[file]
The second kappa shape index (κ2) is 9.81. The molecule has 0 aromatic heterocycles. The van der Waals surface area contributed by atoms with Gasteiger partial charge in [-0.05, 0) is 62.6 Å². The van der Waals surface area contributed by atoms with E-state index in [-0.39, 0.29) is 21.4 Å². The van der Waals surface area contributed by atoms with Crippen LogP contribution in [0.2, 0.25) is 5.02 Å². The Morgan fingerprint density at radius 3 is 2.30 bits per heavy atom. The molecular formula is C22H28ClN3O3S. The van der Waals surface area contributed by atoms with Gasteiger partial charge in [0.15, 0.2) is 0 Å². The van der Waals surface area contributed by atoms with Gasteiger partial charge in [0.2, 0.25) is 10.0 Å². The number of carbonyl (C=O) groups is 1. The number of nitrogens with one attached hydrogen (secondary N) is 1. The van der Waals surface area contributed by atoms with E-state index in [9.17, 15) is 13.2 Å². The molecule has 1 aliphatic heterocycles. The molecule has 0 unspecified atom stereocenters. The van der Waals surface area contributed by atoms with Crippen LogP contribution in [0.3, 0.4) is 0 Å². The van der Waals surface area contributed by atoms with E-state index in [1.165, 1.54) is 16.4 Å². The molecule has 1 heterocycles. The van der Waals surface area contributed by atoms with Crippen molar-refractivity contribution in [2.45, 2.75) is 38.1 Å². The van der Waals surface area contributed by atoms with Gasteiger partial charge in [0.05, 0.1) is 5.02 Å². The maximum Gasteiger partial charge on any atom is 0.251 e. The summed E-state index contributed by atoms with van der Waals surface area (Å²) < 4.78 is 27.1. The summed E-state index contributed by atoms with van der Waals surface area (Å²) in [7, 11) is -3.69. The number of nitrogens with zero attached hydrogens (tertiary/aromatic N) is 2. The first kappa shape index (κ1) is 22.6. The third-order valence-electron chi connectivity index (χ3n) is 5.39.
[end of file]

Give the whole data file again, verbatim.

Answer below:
The second kappa shape index (κ2) is 9.81. The molecule has 0 aromatic heterocycles. The van der Waals surface area contributed by atoms with Gasteiger partial charge in [-0.05, 0) is 62.6 Å². The van der Waals surface area contributed by atoms with E-state index in [-0.39, 0.29) is 21.4 Å². The van der Waals surface area contributed by atoms with Crippen LogP contribution in [0.2, 0.25) is 5.02 Å². The Morgan fingerprint density at radius 3 is 2.30 bits per heavy atom. The molecular formula is C22H28ClN3O3S. The van der Waals surface area contributed by atoms with Gasteiger partial charge in [0.15, 0.2) is 0 Å². The van der Waals surface area contributed by atoms with Gasteiger partial charge in [0.2, 0.25) is 10.0 Å². The number of carbonyl (C=O) groups is 1. The number of nitrogens with one attached hydrogen (secondary N) is 1. The van der Waals surface area contributed by atoms with E-state index in [9.17, 15) is 13.2 Å². The molecule has 1 aliphatic heterocycles. The molecule has 0 unspecified atom stereocenters. The van der Waals surface area contributed by atoms with Crippen LogP contribution in [0.3, 0.4) is 0 Å². The van der Waals surface area contributed by atoms with E-state index in [1.165, 1.54) is 16.4 Å². The molecule has 1 heterocycles. The van der Waals surface area contributed by atoms with Crippen molar-refractivity contribution in [2.45, 2.75) is 38.1 Å². The van der Waals surface area contributed by atoms with Gasteiger partial charge in [0.05, 0.1) is 5.02 Å². The maximum Gasteiger partial charge on any atom is 0.251 e. The summed E-state index contributed by atoms with van der Waals surface area (Å²) < 4.78 is 27.1. The summed E-state index contributed by atoms with van der Waals surface area (Å²) in [7, 11) is -3.69. The number of nitrogens with zero attached hydrogens (tertiary/aromatic N) is 2. The first kappa shape index (κ1) is 22.6. The third-order valence-electron chi connectivity index (χ3n) is 5.39.